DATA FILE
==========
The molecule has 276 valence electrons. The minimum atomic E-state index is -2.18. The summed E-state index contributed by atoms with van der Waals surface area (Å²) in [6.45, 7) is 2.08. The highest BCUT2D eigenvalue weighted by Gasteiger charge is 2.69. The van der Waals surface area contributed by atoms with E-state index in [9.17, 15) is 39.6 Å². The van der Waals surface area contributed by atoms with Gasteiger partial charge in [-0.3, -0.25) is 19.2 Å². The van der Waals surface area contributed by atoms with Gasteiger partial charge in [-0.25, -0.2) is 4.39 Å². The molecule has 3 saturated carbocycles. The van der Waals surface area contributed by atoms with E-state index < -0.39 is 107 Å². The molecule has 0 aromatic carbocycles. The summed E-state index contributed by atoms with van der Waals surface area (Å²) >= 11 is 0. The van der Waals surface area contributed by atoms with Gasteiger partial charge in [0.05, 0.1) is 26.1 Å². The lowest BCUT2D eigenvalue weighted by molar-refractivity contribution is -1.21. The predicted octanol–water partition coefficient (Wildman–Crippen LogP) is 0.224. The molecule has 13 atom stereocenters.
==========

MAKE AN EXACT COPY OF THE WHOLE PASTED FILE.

The molecule has 276 valence electrons. The minimum atomic E-state index is -2.18. The summed E-state index contributed by atoms with van der Waals surface area (Å²) in [6.45, 7) is 2.08. The highest BCUT2D eigenvalue weighted by Gasteiger charge is 2.69. The van der Waals surface area contributed by atoms with E-state index in [9.17, 15) is 39.6 Å². The van der Waals surface area contributed by atoms with Gasteiger partial charge in [-0.3, -0.25) is 19.2 Å². The van der Waals surface area contributed by atoms with Gasteiger partial charge in [-0.25, -0.2) is 4.39 Å². The molecule has 3 saturated carbocycles. The van der Waals surface area contributed by atoms with E-state index < -0.39 is 107 Å². The molecule has 0 aromatic carbocycles. The summed E-state index contributed by atoms with van der Waals surface area (Å²) >= 11 is 0. The van der Waals surface area contributed by atoms with Gasteiger partial charge in [0.05, 0.1) is 26.1 Å². The lowest BCUT2D eigenvalue weighted by molar-refractivity contribution is -1.21. The predicted octanol–water partition coefficient (Wildman–Crippen LogP) is 0.224. The molecule has 13 atom stereocenters.